Top 5 Jobs for Master's Degree Holders
Getting a master's degree may be a lot of work, but it's a fine thing to have from a money-making perspective (especially after you've paid off your student loans). While many people think of getting a master's in business administration when considering the possibilities for a professional degree, an MBA is in fact not one of the faster-growing master's programs out there. New opportunities are growing by the day for professionals in computer technology, medicine, science and finance. So what are the top five jobs for master's degree holders?
Here are the five top-paying, top-growing occupations for master's degree holders, according to data compiled from sources including the Bureau of Labor Statistics (BLS). The BLS provides a wealth of information to students, job seekers and career changers. Arm yourself with the best resources BLS has to offer before choosing a career.
Keep in mind that salaries range broadly for master's degree holders--depending on industry and company, location, the nation's economy and your level of experience, and annual median wages can be anywhere from $50,000 to $100,000 or more. That compares to average pay of $40,500 for a worker with a bachelor's degree, according to the U.S. Bureau of Labor Statistics.
1. Computer software engineer ($87,900 annual salary) or network system analyst ($73,900).
Software engineers develop, test and analyze the software that operates the computers we use. They specialize in designing computer games and operating systems, and jobs in the industry are expected to increase nearly twofold between 2006 and 2016. System analysts, meanwhile, specialize in data communications systems like the Internet--and this position is expected to be the top-growing occupation between 2006 and 2016. That's a 53.4% increase, or 140,000 new jobs.
2. Physician assistant ($81,230 annual salary).
The U.S. health care industry keeps growing in leaps and bounds. Doctors can't keep up with the demand, which is why physician assistants are becoming more popular. Assistants provide diagnostic, therapeutic and preventive health care services to patients, and they don't have to invest in years and years of medical school to do it. All they need is a master's degree.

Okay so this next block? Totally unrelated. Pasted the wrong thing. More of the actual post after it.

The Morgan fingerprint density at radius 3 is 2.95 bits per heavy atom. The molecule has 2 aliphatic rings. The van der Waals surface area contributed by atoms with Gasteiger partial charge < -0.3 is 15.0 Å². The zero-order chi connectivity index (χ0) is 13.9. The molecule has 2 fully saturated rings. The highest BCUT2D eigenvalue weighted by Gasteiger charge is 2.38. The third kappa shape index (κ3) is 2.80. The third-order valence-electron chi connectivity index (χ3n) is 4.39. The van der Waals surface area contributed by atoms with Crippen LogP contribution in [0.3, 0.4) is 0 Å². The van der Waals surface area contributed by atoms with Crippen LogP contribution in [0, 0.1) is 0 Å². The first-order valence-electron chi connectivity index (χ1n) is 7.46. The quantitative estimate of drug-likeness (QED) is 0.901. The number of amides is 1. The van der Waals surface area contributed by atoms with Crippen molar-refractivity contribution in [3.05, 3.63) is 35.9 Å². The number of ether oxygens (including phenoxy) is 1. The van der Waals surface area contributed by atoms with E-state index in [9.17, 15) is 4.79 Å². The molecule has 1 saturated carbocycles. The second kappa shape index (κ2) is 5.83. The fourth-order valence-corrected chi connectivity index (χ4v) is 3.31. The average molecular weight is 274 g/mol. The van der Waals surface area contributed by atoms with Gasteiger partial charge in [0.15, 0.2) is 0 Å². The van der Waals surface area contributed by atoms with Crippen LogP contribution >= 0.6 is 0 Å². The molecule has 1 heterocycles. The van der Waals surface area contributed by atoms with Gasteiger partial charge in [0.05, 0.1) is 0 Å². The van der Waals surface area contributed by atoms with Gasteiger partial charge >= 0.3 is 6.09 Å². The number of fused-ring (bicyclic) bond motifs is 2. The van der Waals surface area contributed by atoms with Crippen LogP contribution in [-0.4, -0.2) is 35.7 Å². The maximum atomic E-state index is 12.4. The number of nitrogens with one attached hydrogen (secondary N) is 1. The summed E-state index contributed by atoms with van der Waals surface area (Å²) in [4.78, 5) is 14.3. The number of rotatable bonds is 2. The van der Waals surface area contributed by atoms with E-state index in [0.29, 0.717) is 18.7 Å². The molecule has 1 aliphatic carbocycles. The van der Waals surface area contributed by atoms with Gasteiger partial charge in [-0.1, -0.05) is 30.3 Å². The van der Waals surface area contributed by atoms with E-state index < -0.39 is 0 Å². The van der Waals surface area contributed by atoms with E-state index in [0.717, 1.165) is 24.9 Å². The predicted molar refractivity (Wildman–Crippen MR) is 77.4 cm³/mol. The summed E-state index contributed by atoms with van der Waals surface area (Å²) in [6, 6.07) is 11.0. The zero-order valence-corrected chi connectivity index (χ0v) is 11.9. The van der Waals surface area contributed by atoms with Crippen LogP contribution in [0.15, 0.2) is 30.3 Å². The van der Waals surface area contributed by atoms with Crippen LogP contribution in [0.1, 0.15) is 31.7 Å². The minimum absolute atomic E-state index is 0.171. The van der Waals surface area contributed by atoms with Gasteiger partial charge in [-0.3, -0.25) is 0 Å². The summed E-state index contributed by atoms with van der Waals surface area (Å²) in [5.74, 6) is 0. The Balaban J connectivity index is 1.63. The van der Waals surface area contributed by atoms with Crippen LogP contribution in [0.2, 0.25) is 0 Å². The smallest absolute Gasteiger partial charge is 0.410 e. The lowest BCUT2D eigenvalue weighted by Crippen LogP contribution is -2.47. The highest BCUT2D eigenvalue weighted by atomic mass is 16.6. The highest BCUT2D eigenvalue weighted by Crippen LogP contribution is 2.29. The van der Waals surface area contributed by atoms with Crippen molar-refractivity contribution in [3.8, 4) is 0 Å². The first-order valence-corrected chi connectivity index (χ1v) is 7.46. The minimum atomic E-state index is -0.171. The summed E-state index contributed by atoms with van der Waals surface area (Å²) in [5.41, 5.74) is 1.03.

3. Industrial organizational psychologist ($77,010 annual salary).
A master's degree in psychology is the ideal academic credential for becoming an industrial organizational psychologist. This job requires a psychological approach to improving worker productivity, and it's a field that's expected to grow by a rate of 26% in the next eight years because American companies are focused on doing more with fewer workers. People who work in this field apply principles of psychology to personnel, administration, management, sales and marketing problems. Job duties include policy planning; employee screening, training and development.
4. Physical therapist ($72,790 annual salary).
The U.S. trends of a focus on fitness coupled with an aging population are providing an excellent environment for growth in this field, which is expected to clock in at around 30% by 2018. Becoming a physical therapist requires working with a patient to help restore physical strength and mobility, to relieve pain and prevent new injuries. Working with everyone from newborns to athletes to the elderly, you develop fitness and wellness programs for a healthier and more active lifestyle.
5. Financial analyst ($84,780 annual salary) or personal financial advisor ($66,590 annual salary).
A financial analyst helps people and companies decide how to invest their money. Analysts usually work for banks, insurance companies, mutual funds and securities firms, meeting with company officials to learn more about the firms in which they want to invest. A personal financial advisor, on the other hand, assesses the financial needs of individuals and helps them with investments, tax laws, estate planning and insurance decisions. Almost 30% of advisors work independently and are self-employed.
Guess what job is anticipated by the BLS to grow faster than the average for all occupations through 2018. Did you answer environmental scientist? That's right. Green jobs are a go as the country and companies seek alternative sources of fuel and methods to reduce global warming and become stewards of planet Earth. Environmental scientists or specialists, who earn $65,280 annually, numbered only about 85,900 in May 2010, but their numbers are growing. They figure out what is in the air, water and soil to make sure that the environment is safe, and they give advice on how to clean the environment.
Next: 30 Jobs That Pay $80,000
Joyce Hanson is a Brooklyn, New York-based writer, editor and long-time blogger who has written about small business and careers for Crain's New York Business.